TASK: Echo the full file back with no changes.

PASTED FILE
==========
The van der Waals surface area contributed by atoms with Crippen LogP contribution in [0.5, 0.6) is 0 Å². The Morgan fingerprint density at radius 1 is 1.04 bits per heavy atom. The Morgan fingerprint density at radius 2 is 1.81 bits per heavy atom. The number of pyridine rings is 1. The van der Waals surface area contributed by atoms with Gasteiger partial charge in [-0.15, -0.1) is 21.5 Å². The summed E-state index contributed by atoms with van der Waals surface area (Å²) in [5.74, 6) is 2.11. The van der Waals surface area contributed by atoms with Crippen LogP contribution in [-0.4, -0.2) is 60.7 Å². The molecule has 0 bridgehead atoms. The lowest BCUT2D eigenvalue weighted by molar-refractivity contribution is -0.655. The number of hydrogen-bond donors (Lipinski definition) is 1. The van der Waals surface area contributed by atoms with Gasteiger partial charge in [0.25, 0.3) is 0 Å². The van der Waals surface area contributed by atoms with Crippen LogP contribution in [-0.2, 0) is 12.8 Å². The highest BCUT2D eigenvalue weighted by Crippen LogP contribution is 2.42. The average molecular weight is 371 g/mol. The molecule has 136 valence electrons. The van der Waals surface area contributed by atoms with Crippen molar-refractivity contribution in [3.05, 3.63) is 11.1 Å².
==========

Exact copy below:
The van der Waals surface area contributed by atoms with Crippen LogP contribution in [0.5, 0.6) is 0 Å². The Morgan fingerprint density at radius 1 is 1.04 bits per heavy atom. The Morgan fingerprint density at radius 2 is 1.81 bits per heavy atom. The number of pyridine rings is 1. The van der Waals surface area contributed by atoms with Gasteiger partial charge in [-0.15, -0.1) is 21.5 Å². The summed E-state index contributed by atoms with van der Waals surface area (Å²) in [5.74, 6) is 2.11. The van der Waals surface area contributed by atoms with Crippen LogP contribution in [-0.4, -0.2) is 60.7 Å². The molecule has 0 bridgehead atoms. The lowest BCUT2D eigenvalue weighted by molar-refractivity contribution is -0.655. The number of hydrogen-bond donors (Lipinski definition) is 1. The van der Waals surface area contributed by atoms with Gasteiger partial charge in [0.25, 0.3) is 0 Å². The van der Waals surface area contributed by atoms with Crippen LogP contribution in [-0.2, 0) is 12.8 Å². The highest BCUT2D eigenvalue weighted by Crippen LogP contribution is 2.42. The average molecular weight is 371 g/mol. The molecule has 136 valence electrons. The van der Waals surface area contributed by atoms with Crippen molar-refractivity contribution in [3.05, 3.63) is 11.1 Å².